buy information pills http://chipinhead.com/wp-content/plugins/jetpack/modules/verification-tools/blog-verification-tools.php geneva;”>“We are at an auspicious moment in history when the successes of past decades and an increasingly favorable economic outlook combine to give developing countries a chance – for the first time ever – to end extreme poverty within a generation, http://chrisbevingtonorganisation.com/wp-content/plugins/download-monitor/includes/class-dlm-post-type-manager.php ” he said.
Kim said this while addressing a congregation at Georgetown University in Washington DC in advance of the upcoming World Bank/IMF Spring Meetings.
He outlined a bold agenda for the global community toward ending extreme poverty by 2030 and promoting shared prosperity to boost the incomes of the poorest 40 percent of the population in each country.
“Our duty now must be to ensure that these favorable circumstances are matched with deliberate decisions to realize this historic opportunity,” he added.
Kim noted that the first Millennium Development Goal (MDG), to halve extreme poverty, was achieved in 2010, five years ahead of time, after developing countries spent years investing in social safety nets and working hard to build the fiscal space and create the macroeconomic buffers to respond effectively if a crisis hit.
He said to eliminate the poverty, some necessary factors have to be put in place; to accelerate the growth rate observed over the past 15 years and in particular sustained high growth in South Asia and Sub-Saharan Africa, enhance inclusiveness and curb inequality and lastly to avert or mitigate the potential shocks.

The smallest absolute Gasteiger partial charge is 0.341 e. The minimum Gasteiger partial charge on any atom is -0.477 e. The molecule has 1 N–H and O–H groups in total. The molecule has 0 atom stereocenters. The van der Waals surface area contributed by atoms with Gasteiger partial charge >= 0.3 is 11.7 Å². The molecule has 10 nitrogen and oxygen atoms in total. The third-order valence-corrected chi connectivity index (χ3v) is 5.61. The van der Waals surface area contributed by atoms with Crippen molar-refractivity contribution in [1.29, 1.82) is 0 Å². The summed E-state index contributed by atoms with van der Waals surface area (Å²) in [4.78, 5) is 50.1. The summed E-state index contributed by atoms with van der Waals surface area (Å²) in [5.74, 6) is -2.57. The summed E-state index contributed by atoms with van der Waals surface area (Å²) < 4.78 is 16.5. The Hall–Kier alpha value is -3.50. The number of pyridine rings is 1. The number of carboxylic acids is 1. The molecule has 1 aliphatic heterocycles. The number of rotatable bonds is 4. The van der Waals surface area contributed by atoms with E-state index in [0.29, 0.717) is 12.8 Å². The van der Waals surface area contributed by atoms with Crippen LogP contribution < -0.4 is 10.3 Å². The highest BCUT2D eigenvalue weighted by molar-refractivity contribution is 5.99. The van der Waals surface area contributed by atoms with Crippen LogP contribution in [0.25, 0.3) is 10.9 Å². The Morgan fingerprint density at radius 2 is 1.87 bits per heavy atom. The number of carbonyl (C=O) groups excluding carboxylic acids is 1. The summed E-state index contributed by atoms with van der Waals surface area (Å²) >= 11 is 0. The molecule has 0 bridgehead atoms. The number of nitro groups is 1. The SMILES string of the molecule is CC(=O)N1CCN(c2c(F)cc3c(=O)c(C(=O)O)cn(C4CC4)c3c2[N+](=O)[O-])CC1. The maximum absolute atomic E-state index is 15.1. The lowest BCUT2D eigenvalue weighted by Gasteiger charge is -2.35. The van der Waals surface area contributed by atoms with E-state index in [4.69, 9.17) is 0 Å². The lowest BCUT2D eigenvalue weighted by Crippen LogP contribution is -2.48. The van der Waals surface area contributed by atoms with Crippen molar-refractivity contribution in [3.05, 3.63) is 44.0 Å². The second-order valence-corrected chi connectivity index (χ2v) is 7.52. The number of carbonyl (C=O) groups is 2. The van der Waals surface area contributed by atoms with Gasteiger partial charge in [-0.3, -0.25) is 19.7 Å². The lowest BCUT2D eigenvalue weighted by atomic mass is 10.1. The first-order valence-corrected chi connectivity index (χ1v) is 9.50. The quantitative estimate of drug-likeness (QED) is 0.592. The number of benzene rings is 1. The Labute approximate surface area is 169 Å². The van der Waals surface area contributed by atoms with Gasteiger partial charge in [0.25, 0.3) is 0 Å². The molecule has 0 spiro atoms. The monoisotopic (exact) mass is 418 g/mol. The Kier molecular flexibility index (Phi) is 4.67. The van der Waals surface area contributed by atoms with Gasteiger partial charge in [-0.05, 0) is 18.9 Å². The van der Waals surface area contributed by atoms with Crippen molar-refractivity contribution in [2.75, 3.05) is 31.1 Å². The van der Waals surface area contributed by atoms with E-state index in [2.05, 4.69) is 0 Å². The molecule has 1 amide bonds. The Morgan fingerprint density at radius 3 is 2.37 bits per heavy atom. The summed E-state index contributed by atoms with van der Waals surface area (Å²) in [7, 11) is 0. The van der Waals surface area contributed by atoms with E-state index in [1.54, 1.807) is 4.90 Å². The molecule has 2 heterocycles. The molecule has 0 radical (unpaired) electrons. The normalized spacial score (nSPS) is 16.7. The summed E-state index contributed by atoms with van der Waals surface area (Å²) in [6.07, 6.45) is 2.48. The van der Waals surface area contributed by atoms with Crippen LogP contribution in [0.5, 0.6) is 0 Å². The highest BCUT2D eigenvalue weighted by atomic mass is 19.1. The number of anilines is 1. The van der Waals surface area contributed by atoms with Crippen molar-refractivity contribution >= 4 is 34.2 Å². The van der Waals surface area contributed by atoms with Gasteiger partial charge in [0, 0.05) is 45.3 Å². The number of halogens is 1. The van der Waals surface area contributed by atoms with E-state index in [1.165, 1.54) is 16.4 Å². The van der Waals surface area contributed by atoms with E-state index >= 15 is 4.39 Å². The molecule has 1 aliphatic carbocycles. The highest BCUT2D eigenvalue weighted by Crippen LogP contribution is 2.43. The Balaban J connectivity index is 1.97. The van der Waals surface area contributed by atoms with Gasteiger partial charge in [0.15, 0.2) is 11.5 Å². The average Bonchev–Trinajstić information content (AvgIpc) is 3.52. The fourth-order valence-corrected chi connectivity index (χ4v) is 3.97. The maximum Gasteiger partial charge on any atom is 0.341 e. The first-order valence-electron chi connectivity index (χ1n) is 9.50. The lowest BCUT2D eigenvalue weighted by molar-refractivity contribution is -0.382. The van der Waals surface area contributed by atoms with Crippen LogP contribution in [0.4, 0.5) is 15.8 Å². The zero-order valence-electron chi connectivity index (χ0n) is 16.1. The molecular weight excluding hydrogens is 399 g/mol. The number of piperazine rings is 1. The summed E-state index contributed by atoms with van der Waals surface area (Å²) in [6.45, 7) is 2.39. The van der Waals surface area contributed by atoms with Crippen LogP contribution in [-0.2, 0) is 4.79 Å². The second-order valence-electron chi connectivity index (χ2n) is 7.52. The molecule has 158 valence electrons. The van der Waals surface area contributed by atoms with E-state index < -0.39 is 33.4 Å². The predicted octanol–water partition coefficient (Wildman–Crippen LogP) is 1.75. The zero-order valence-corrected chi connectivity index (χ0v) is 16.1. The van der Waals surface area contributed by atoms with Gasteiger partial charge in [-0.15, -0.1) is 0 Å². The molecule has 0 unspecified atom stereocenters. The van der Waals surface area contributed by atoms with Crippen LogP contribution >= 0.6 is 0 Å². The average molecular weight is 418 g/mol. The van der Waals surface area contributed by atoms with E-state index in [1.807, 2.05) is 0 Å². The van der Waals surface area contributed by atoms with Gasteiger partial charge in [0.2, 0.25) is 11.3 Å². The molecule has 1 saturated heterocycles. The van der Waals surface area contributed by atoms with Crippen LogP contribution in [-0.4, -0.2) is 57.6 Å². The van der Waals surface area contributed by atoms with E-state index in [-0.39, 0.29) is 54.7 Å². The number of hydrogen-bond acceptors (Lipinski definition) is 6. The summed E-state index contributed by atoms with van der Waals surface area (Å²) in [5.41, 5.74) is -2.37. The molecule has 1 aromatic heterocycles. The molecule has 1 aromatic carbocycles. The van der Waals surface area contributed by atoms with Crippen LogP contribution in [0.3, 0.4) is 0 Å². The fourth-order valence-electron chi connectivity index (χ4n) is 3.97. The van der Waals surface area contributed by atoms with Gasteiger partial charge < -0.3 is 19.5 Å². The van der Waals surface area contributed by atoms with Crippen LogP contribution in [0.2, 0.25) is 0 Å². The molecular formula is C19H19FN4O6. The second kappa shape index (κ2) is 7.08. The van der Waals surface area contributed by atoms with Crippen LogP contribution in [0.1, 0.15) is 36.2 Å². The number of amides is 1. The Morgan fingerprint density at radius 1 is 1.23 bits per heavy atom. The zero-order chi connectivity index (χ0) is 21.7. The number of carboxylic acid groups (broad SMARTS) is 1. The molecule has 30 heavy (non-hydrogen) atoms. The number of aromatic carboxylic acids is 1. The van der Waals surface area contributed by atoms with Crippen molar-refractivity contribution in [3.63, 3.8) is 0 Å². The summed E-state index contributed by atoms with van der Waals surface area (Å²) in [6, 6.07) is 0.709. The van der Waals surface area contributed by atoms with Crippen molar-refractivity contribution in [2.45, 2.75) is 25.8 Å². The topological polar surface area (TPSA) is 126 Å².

“Recently a number of courageous politicians have committed to ending poverty in their countries, including Dilma Rousseff in Brazil and Joyce Banda in Malawi. Similarly, US President Barack Obama and UK Prime Minister David Cameron endorsed the vision of ending extreme poverty globally. These bold calls demand action,” said Kim.
He also pointed out that the date of 2030 is highly ambitious: “To reach the 2030 goal, we must halve poverty once, then halve it again, and then nearly halve it a third time—all in less than one generation.”
Kim asserted that to meet global challenges, fighting extreme poverty alone is not enough: “We must collectively work to help all vulnerable people everywhere lift themselves well above the poverty line. At the World Bank Group we call this boosting shared prosperity.”
Though the World Bank Group’s efforts are especially focused on the countries with the fewest resources, Kim stated that the Bank Group’s work is not just in poor countries, and he called for the Bank and its partners to work toward the second goal of boosting the incomes of the poorest 40 percent of the population in each country.
“Our work is in any country where there are poor people, or where people face economic exclusion. This goal will ensure we address the priorities of equity and inclusion more systematically in all of our strategic decision-making,” said Kim.
Kim strongly asserted ways how World Bank Group will help achieve all this.
“First, we will use these goals to help us choose among competing priorities, as we identify the projects where we can have the most transformative impact.
Second, we will closely monitor and observe progress toward these goals, and will report annually on what has been achieved and where gaps remain. Third, we will use our convening and advocacy power to continually remind policymakers and the international community what it will take to realize these goals.
Fourth, and perhaps most importantly, we will work with our partners to share knowledge on solutions to end poverty and promote shared prosperity.”
Kim noted that Friday, April 5 marks 1,000 days until the end of 2015, the deadline for achieving the MDGs, and while progress on the MDGs has been impressive, it remains uneven across populations and sectors. Kim called on the global community to use these last 1,000 days to redouble efforts in areas where there have not been strong enough advances.